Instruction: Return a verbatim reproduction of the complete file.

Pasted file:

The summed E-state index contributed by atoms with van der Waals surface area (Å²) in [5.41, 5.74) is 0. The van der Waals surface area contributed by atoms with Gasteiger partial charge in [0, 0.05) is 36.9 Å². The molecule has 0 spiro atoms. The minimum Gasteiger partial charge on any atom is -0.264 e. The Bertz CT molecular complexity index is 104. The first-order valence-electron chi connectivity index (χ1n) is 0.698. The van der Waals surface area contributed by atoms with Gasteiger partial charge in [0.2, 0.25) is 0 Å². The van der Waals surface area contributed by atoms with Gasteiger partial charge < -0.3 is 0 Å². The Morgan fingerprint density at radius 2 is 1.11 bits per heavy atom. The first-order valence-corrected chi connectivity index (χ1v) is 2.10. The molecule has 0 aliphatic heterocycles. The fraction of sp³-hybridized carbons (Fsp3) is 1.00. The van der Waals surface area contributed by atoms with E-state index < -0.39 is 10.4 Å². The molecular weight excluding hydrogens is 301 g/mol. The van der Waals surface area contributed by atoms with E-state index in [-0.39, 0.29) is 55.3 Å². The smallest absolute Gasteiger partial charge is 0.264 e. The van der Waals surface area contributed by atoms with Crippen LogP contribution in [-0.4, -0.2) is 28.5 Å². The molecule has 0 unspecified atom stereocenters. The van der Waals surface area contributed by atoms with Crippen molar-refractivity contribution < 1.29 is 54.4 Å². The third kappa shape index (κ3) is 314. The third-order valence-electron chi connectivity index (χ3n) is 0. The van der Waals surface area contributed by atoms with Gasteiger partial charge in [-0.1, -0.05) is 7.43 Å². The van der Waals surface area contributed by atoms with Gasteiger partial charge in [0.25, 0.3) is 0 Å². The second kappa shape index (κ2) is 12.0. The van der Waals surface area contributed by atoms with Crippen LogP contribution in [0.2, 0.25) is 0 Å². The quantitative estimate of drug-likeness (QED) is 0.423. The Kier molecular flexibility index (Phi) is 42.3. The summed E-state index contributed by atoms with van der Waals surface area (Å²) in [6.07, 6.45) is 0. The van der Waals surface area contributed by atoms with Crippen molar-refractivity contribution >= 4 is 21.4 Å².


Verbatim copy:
The summed E-state index contributed by atoms with van der Waals surface area (Å²) in [5.41, 5.74) is 0. The van der Waals surface area contributed by atoms with Gasteiger partial charge in [0, 0.05) is 36.9 Å². The molecule has 0 spiro atoms. The minimum Gasteiger partial charge on any atom is -0.264 e. The Bertz CT molecular complexity index is 104. The first-order valence-electron chi connectivity index (χ1n) is 0.698. The van der Waals surface area contributed by atoms with Gasteiger partial charge in [0.2, 0.25) is 0 Å². The van der Waals surface area contributed by atoms with Gasteiger partial charge < -0.3 is 0 Å². The Morgan fingerprint density at radius 2 is 1.11 bits per heavy atom. The first-order valence-corrected chi connectivity index (χ1v) is 2.10. The molecule has 0 aliphatic heterocycles. The fraction of sp³-hybridized carbons (Fsp3) is 1.00. The van der Waals surface area contributed by atoms with E-state index < -0.39 is 10.4 Å². The molecular weight excluding hydrogens is 301 g/mol. The van der Waals surface area contributed by atoms with E-state index in [-0.39, 0.29) is 55.3 Å². The smallest absolute Gasteiger partial charge is 0.264 e. The van der Waals surface area contributed by atoms with Crippen LogP contribution in [-0.4, -0.2) is 28.5 Å². The molecule has 0 unspecified atom stereocenters. The van der Waals surface area contributed by atoms with Crippen molar-refractivity contribution < 1.29 is 54.4 Å². The third kappa shape index (κ3) is 314. The third-order valence-electron chi connectivity index (χ3n) is 0. The van der Waals surface area contributed by atoms with Gasteiger partial charge in [-0.1, -0.05) is 7.43 Å². The van der Waals surface area contributed by atoms with Gasteiger partial charge in [0.25, 0.3) is 0 Å². The second kappa shape index (κ2) is 12.0. The van der Waals surface area contributed by atoms with Crippen LogP contribution in [0.2, 0.25) is 0 Å². The quantitative estimate of drug-likeness (QED) is 0.423. The Kier molecular flexibility index (Phi) is 42.3. The summed E-state index contributed by atoms with van der Waals surface area (Å²) in [6.07, 6.45) is 0. The van der Waals surface area contributed by atoms with Crippen molar-refractivity contribution >= 4 is 21.4 Å².